“I was pleasantly surprised,” she said. “The response has been overwhelming. Overnight, the conversation went from ‘love it or hate it’ to, ‘How can I get more affordable coverage?’”

Levine said her biggest frustration this week was the ongoing uncertainty about whether Ohio is going to do a Medicaid expansion: “We took numerous calls from people whose income is not enough to get a subsidy on the exchange. Those people are going to remain uninsured unless the legislature acts quickly to pass Medicaid expansion or the governor exercises his authority to do an executive order.”

Despite and opening-week snafus, Levine feels more upbeat than discouraged. “It’s very exciting that so many people who were invisible in Ohio are now able to shop for affordable coverage,” she said. “I talked to all kinds of people on Tuesday — self-employed people; a woman who is getting divorced; people who are playing by the rules but don’t have affordable health coverage.”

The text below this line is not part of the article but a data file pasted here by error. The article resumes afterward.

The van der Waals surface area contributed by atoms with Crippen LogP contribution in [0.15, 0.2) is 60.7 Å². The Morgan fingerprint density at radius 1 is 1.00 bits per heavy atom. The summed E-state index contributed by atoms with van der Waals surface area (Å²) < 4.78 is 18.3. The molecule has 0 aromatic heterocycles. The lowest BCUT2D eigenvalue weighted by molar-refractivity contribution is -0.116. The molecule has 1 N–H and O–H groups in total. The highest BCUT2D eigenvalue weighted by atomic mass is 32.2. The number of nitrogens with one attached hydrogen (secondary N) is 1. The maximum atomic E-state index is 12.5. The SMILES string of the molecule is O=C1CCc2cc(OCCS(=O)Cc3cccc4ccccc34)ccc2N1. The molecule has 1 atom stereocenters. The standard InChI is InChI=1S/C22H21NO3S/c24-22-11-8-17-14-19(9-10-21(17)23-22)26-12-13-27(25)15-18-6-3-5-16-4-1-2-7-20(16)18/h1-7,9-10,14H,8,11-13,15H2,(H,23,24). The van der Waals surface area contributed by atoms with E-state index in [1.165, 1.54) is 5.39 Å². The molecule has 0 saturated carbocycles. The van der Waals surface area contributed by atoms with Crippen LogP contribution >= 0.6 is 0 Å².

Beware of scams

Another potential peril for new law is consumer fraud, which the newspaper first alerted the state about in May. On Friday, Ohio Attorney General Mike DeWine and Lt. Gov. Mary Taylor, warned Ohioans to guard against health care-related scams.“Scammers often pretend to be associated with the government to make their ploys seem real,” DeWine said. “We want to warn Ohio families to be on guard for potential scams and to take steps to protect themselves.”

Taylor, who heads the insurance department, is a vocal opponent of the health care law. But she said “it’s imperative Ohioans understand the facts about the ACA and the federal exchange so they can best protect themselves. Because the federal law and the exchanges are new and complicated to consumers, Ohioans should be even more cautious about potential scams and fraudulent behavior.”